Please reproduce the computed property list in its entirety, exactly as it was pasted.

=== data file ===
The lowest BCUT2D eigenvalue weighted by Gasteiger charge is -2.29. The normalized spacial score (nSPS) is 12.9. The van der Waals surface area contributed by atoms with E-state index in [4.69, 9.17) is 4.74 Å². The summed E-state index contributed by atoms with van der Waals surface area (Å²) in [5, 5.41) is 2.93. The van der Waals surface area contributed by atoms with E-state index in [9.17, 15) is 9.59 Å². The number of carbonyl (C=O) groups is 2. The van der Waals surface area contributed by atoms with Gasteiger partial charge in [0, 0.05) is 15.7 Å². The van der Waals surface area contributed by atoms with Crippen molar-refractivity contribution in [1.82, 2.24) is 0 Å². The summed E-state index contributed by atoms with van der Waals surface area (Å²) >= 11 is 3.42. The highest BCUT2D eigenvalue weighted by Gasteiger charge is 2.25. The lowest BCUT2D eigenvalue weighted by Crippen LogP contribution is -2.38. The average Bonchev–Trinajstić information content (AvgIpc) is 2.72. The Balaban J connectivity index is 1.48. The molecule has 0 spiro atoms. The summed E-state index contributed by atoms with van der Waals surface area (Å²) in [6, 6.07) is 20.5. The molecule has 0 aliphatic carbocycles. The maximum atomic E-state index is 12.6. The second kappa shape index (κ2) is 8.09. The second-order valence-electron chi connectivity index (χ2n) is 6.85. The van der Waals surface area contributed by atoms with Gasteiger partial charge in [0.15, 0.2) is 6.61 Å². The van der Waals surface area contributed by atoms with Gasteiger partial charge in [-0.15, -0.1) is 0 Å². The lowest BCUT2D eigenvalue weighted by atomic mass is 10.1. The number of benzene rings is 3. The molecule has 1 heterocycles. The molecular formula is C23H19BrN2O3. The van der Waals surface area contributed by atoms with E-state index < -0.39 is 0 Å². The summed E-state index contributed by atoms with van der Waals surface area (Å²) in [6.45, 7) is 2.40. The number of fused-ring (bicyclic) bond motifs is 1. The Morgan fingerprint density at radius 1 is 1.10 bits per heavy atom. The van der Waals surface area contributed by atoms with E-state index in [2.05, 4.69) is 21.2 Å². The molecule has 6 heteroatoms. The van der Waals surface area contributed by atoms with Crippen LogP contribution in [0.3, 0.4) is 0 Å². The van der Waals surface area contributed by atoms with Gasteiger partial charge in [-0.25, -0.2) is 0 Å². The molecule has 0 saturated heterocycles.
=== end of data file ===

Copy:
The lowest BCUT2D eigenvalue weighted by Gasteiger charge is -2.29. The normalized spacial score (nSPS) is 12.9. The van der Waals surface area contributed by atoms with E-state index in [4.69, 9.17) is 4.74 Å². The summed E-state index contributed by atoms with van der Waals surface area (Å²) in [5, 5.41) is 2.93. The van der Waals surface area contributed by atoms with E-state index in [9.17, 15) is 9.59 Å². The number of carbonyl (C=O) groups is 2. The van der Waals surface area contributed by atoms with Gasteiger partial charge in [0, 0.05) is 15.7 Å². The van der Waals surface area contributed by atoms with Crippen molar-refractivity contribution in [1.82, 2.24) is 0 Å². The summed E-state index contributed by atoms with van der Waals surface area (Å²) >= 11 is 3.42. The highest BCUT2D eigenvalue weighted by Gasteiger charge is 2.25. The lowest BCUT2D eigenvalue weighted by Crippen LogP contribution is -2.38. The average Bonchev–Trinajstić information content (AvgIpc) is 2.72. The Balaban J connectivity index is 1.48. The molecule has 0 spiro atoms. The summed E-state index contributed by atoms with van der Waals surface area (Å²) in [6, 6.07) is 20.5. The molecule has 0 aliphatic carbocycles. The maximum atomic E-state index is 12.6. The second kappa shape index (κ2) is 8.09. The second-order valence-electron chi connectivity index (χ2n) is 6.85. The van der Waals surface area contributed by atoms with Gasteiger partial charge in [0.15, 0.2) is 6.61 Å². The van der Waals surface area contributed by atoms with Gasteiger partial charge in [-0.15, -0.1) is 0 Å². The lowest BCUT2D eigenvalue weighted by atomic mass is 10.1. The number of benzene rings is 3. The molecule has 1 heterocycles. The molecular formula is C23H19BrN2O3. The van der Waals surface area contributed by atoms with E-state index < -0.39 is 0 Å². The summed E-state index contributed by atoms with van der Waals surface area (Å²) in [6.45, 7) is 2.40. The number of fused-ring (bicyclic) bond motifs is 1. The Morgan fingerprint density at radius 1 is 1.10 bits per heavy atom. The van der Waals surface area contributed by atoms with E-state index in [2.05, 4.69) is 21.2 Å². The molecule has 6 heteroatoms. The van der Waals surface area contributed by atoms with Crippen LogP contribution in [0.3, 0.4) is 0 Å². The van der Waals surface area contributed by atoms with Gasteiger partial charge in [-0.25, -0.2) is 0 Å². The molecule has 0 saturated heterocycles.